Pronunciation edit

Noun edit

brand m (plural brands)

  1. (archaic) a sword

Further reading edit

Icelandic edit

Noun edit

brand

  1. indefinite accusative singular of brandur

Italian edit

Etymology edit

Unadapted borrowing from English brand.

Noun edit

brand m (invariable)

  1. brand (product symbol)

Middle English edit

Alternative forms edit

Etymology edit

From Old English brand, brond, from Proto-West Germanic *brand, from Proto-Germanic *brandaz.

Pronunciation edit

Noun edit

brand (plural brandes)

  1. fire, flame
  2. burning wood or coal
  3. torch (lit stick)
    • c. 1395, John Wycliffe, John Purvey [et al.], transl., Bible (Wycliffite Bible (later version), MS Lich 10.)‎[4], published c. 1410, Apocalips 8:10-11, page 120r, column 1; republished as Wycliffe's translation of the New Testament, Lichfield: Bill Endres, 2010:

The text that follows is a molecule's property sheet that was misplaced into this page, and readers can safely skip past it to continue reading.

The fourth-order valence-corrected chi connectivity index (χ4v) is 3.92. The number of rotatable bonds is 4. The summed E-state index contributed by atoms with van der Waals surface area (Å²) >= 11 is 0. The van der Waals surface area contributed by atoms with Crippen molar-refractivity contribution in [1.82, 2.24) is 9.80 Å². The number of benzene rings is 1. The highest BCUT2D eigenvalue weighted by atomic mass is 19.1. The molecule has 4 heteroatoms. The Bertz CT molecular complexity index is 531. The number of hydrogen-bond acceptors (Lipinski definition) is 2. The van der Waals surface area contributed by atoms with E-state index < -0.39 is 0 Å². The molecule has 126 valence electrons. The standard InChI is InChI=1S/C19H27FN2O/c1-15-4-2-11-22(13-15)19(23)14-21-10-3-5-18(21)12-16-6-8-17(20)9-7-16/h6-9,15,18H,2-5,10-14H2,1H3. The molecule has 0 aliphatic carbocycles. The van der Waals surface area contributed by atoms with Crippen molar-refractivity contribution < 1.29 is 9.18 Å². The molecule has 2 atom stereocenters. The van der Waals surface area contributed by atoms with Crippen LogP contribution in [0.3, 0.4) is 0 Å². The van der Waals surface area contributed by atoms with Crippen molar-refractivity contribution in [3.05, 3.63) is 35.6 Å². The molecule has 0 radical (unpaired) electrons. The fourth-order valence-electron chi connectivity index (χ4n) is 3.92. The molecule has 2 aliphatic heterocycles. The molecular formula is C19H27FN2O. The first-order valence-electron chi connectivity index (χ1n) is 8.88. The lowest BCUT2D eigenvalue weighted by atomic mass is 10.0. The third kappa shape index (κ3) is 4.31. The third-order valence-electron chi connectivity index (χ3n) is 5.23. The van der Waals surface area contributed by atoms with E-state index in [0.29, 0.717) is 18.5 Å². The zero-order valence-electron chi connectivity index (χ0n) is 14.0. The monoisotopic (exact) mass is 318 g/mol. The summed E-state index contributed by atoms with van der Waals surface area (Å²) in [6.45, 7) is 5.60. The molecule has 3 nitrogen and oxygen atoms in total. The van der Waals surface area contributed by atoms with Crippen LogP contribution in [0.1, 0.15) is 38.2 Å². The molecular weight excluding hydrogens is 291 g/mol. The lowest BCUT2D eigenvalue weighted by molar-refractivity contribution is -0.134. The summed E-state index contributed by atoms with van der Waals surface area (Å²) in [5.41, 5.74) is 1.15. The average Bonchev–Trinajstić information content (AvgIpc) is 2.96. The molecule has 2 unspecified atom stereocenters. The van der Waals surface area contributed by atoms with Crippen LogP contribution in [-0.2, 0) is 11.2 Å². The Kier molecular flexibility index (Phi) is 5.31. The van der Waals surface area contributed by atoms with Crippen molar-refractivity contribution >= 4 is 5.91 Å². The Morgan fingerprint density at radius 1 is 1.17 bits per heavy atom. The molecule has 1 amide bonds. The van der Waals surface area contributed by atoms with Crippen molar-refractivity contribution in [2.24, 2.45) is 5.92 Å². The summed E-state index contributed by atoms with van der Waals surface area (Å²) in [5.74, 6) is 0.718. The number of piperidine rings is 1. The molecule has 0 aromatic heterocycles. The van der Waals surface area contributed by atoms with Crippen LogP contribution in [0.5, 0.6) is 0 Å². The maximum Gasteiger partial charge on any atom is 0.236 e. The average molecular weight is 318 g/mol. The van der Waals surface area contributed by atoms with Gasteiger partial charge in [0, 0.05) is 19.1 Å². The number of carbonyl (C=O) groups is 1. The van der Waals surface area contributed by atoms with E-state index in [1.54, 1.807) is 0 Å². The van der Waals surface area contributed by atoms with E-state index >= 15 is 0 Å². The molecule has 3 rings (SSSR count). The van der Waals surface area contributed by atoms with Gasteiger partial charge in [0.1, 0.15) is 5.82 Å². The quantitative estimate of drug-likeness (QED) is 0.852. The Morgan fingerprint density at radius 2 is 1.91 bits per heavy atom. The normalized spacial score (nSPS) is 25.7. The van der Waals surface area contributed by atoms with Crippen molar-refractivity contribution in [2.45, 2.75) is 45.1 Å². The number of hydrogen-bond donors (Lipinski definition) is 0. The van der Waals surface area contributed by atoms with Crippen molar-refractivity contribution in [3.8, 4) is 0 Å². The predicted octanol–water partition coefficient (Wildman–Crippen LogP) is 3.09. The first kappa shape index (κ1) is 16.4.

And þe þꝛidde aungel trumpide .· ⁊ a greet ſterre bꝛennynge as a litil bꝛond felde fro heuene ⁊ it felde in to þe þꝛidde part of floodis .· ⁊ in to þe wellis of watris ⁊ þe name of þe ſterre is ſeid wermod ⁊ þe þꝛidde part of watris .· was maad in to wermod ⁊ manye men weren deed of þe watris .· for þo weren maad bittir
      And the third angel blew his trumpet, then a great star burning like a little torch fell from heaven; it fell upon a third of [the world's] rivers and water sources. The name of the star is Wormwood, and a third of the [world's] water was turned into wormwood; many people died from that water because it'd been made bitter.
  4. (chiefly poetic) sword, blade

Related terms edit

Descendants edit

References edit

Norwegian Nynorsk edit

Etymology edit

From Old Norse brandr. Doublet of brann.

Noun edit

brand m (definite singular branden, indefinite plural brandar, definite plural brandane)

  1. This term needs a translation to English. Please help out and add a translation, then remove the text {{rfdef}}.
  2. (pre-1938) alternative form of brann; fire

References edit

Occitan edit

Pronunciation edit

Noun edit

brand m (plural brands)